The old, weird canelands
By Danny Mayer
North of Center
“oh those fabled canelands
they come shimmering back
through two centuries”
—Warren Byrom, “Fabled Canelands”
There is a grand tradition within roots music to evoke what Greil Marcus has termed “the old, weird America,” a sort of mythical, strange underworld of the pre-modern American republic, a place where the boundaries separating blues, country, folk and mountain music do not yet seem to have taken hold. Musically, think Harry Smith’s folkways recordings of the 1920s, Woody Guthrie, Mississippi John Hurt, the Carter Family, John Hartford’s Aereoplane years, The Basement Tapes, Nebraska, and just about anything by Gillian Welch, Uncle Tupelo or Dexter Romweber.
Marcus used the term to describe how roots music connected modern America with its freakish past at risk of complete erasure: Pre-depression era Chicago confidence men like Yellow Kid Wiel selling fake stock options, nineteenth century medicine men traveling the deep south hawking healing tonics, turn of the century Shakespearean acting troupes floating down the Ohio, early republic religious revivalists setting up tents by the tens of thousands in the wilderness of Cane Ridge, KY, for weeks of Jesus, booze and massive orgies. Think of it as our national id, part fantasy and part historical record, old maps reminding new worlds.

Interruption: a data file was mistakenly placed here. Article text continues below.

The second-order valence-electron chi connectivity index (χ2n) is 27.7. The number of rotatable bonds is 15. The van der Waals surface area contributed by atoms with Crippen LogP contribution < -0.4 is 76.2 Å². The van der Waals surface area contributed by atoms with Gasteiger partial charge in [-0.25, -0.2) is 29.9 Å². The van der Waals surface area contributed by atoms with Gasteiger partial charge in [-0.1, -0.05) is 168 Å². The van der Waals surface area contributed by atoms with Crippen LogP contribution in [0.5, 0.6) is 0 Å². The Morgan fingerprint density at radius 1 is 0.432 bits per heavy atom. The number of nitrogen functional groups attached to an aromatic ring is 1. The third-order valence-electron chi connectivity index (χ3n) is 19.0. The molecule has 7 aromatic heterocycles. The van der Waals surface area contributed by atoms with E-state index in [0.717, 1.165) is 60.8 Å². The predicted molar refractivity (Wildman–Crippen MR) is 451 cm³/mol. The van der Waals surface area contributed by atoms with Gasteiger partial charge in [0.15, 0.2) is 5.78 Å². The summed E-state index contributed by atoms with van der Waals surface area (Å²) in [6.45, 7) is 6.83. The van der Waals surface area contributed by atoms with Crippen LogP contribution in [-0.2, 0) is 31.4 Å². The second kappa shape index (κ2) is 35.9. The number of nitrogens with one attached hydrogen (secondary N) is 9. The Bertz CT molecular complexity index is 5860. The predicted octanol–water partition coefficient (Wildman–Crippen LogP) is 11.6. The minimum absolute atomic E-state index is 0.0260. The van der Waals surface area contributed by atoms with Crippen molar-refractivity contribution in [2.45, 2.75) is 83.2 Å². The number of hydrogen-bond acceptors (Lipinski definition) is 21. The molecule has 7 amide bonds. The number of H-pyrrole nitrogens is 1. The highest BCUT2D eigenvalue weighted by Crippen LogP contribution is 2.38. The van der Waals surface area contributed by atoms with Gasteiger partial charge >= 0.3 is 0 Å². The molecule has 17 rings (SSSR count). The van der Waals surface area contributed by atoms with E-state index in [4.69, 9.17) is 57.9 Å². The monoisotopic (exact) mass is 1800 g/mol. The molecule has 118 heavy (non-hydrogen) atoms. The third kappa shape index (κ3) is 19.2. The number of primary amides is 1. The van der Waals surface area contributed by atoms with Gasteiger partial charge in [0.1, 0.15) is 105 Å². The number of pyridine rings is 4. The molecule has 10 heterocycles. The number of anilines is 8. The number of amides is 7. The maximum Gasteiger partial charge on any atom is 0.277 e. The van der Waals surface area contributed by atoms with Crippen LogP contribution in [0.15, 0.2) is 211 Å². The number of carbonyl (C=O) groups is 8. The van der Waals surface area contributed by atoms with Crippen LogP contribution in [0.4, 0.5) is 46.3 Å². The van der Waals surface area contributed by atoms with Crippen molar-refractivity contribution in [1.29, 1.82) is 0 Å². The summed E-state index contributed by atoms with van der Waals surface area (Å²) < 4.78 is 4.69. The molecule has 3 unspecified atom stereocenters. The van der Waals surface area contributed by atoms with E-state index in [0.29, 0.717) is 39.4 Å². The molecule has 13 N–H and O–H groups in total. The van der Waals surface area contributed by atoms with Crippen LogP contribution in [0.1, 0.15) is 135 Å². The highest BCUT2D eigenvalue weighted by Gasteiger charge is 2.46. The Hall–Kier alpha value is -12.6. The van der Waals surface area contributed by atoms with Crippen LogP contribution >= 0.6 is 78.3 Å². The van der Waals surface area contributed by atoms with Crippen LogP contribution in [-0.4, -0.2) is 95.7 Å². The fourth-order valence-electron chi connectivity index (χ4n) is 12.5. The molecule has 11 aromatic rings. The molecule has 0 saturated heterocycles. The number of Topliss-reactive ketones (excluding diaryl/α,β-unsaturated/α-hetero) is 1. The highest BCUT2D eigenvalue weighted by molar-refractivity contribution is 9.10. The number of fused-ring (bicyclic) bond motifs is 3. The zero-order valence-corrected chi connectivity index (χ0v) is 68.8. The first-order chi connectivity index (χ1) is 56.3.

Beginning with the album cover—a Gina Phillips tapestry depicting a pre-colonial Englishman in the opening act of clubbing an Indian—Warren Byrom’s debut solo record The Fabled Canelands is firmly situated within that old, weird America. The songs span a geographic and musical terrain bordered by the Appalachian mountains, the Ohio and Mississippi Rivers, and the Louisiana Gulf coast, though the heart of Byrom’s old America seems to be set nearby the inner Kentucky bluegrass region of his home, a place once thick with stands of river cane standing over ten feet tall, now long since mostly eradicated, which European settlers encountered when first flooding into the area.
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